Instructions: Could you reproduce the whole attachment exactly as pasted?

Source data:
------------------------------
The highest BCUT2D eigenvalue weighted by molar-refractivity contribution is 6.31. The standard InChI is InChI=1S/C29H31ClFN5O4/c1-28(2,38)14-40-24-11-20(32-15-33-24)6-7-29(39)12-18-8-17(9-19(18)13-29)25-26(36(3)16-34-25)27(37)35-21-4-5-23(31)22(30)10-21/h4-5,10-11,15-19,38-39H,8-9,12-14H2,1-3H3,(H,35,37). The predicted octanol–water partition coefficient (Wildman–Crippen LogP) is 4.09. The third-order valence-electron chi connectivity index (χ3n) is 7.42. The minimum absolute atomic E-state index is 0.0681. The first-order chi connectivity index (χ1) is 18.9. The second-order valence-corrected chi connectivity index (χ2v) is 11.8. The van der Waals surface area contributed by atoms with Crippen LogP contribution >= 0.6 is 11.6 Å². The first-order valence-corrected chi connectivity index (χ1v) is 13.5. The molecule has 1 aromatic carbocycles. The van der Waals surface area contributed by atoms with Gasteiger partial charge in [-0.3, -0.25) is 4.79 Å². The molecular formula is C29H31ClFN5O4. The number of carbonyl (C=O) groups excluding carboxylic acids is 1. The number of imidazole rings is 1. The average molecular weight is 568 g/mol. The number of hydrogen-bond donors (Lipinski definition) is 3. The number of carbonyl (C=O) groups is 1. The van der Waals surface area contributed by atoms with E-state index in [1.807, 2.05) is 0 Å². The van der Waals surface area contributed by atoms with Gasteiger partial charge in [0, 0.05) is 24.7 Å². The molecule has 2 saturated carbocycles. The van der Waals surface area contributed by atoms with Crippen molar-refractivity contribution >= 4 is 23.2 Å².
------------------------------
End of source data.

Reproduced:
The highest BCUT2D eigenvalue weighted by molar-refractivity contribution is 6.31. The standard InChI is InChI=1S/C29H31ClFN5O4/c1-28(2,38)14-40-24-11-20(32-15-33-24)6-7-29(39)12-18-8-17(9-19(18)13-29)25-26(36(3)16-34-25)27(37)35-21-4-5-23(31)22(30)10-21/h4-5,10-11,15-19,38-39H,8-9,12-14H2,1-3H3,(H,35,37). The predicted octanol–water partition coefficient (Wildman–Crippen LogP) is 4.09. The third-order valence-electron chi connectivity index (χ3n) is 7.42. The minimum absolute atomic E-state index is 0.0681. The first-order chi connectivity index (χ1) is 18.9. The second-order valence-corrected chi connectivity index (χ2v) is 11.8. The van der Waals surface area contributed by atoms with Crippen LogP contribution >= 0.6 is 11.6 Å². The first-order valence-corrected chi connectivity index (χ1v) is 13.5. The molecule has 1 aromatic carbocycles. The van der Waals surface area contributed by atoms with Gasteiger partial charge in [-0.3, -0.25) is 4.79 Å². The molecular formula is C29H31ClFN5O4. The number of carbonyl (C=O) groups excluding carboxylic acids is 1. The number of imidazole rings is 1. The average molecular weight is 568 g/mol. The number of hydrogen-bond donors (Lipinski definition) is 3. The number of carbonyl (C=O) groups is 1. The van der Waals surface area contributed by atoms with E-state index in [1.807, 2.05) is 0 Å². The van der Waals surface area contributed by atoms with Gasteiger partial charge in [0, 0.05) is 24.7 Å². The molecule has 2 saturated carbocycles. The van der Waals surface area contributed by atoms with Crippen molar-refractivity contribution >= 4 is 23.2 Å².